Someone you love has been diagnosed with cancer and you’re at a loss for ways to help them. UR Medicine oncology nurse Alicia Coffin shares these tips for offering your support.
- Lend an ear: Listening is one of the most important things you can do. Allow the person to talk about their cancer, their diagnosis and treatment. It may be hard to find the right words to say but it’s important to let them know how much you care. Ask them how they’re feeling and how things are going. Listening when they want to talk about their cancer is one of the best ways you can do that.
- Respect their decisions: They’ll likely face decisions about their treatment so respect their choices. Listen without judgment. For example, be supportive if they choose to participate in a clinical trial. And unless they ask, avoid sharing stories about others’ experiences undergoing treatment.
- Talk about other things: It’s OK to chat about things other than cancer. Although treatment is a big part of their lives, it’s not the only thing. Family activities, favorite TV shows and whatever else you normally talk about are perfectly fine to share with each other.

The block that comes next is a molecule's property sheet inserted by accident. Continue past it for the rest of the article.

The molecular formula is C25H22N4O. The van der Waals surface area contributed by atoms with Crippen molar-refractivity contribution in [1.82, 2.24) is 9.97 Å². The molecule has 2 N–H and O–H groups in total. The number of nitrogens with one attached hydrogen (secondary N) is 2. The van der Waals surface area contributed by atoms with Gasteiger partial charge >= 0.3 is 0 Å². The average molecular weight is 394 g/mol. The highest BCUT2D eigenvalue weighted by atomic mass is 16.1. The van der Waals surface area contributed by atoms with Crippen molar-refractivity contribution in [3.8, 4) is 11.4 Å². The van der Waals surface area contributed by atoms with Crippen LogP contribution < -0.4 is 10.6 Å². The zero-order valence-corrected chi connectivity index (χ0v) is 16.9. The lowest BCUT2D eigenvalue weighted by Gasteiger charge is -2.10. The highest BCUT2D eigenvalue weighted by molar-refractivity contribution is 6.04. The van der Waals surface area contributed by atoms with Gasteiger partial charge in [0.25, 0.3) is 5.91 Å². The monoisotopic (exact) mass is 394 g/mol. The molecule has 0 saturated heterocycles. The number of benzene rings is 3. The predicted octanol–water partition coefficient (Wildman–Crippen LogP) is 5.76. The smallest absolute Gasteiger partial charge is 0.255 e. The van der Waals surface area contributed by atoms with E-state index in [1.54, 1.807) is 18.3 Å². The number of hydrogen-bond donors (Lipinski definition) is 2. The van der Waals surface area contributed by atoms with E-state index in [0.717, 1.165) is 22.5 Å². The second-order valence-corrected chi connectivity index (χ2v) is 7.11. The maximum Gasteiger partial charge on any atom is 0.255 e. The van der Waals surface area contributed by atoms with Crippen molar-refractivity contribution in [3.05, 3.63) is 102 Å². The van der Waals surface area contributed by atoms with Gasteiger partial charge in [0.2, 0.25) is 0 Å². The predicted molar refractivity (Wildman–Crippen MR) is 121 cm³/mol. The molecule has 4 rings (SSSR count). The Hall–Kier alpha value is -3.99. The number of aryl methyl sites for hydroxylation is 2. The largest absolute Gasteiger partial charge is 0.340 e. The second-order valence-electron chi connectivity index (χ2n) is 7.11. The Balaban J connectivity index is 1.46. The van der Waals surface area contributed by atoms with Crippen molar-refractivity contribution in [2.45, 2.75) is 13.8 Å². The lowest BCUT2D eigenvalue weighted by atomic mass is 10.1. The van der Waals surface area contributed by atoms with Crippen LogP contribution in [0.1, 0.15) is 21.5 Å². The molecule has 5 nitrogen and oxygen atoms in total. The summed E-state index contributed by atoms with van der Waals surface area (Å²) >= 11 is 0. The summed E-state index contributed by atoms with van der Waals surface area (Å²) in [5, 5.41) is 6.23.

- Choose a chore: It’s good to offer your help and even better if you pick specific tasks or chores. Instead of saying, “Let me know how I can help,” ask what night you could make dinner for the family, what day you could mow the lawn or which appointments you could drive them to.
- Count them in: You may worry they won’t feel well enough or won’t want to join you for a night at the movies, book club or a lunch date. Ask anyway, and allow them to decide what is too much. Continue to invite them for outings and activities as you always have.
Alicia Coffin, RN, is an oncology nurse and survivorship specialist at UR Medicine’s Wilmot Cancer Center.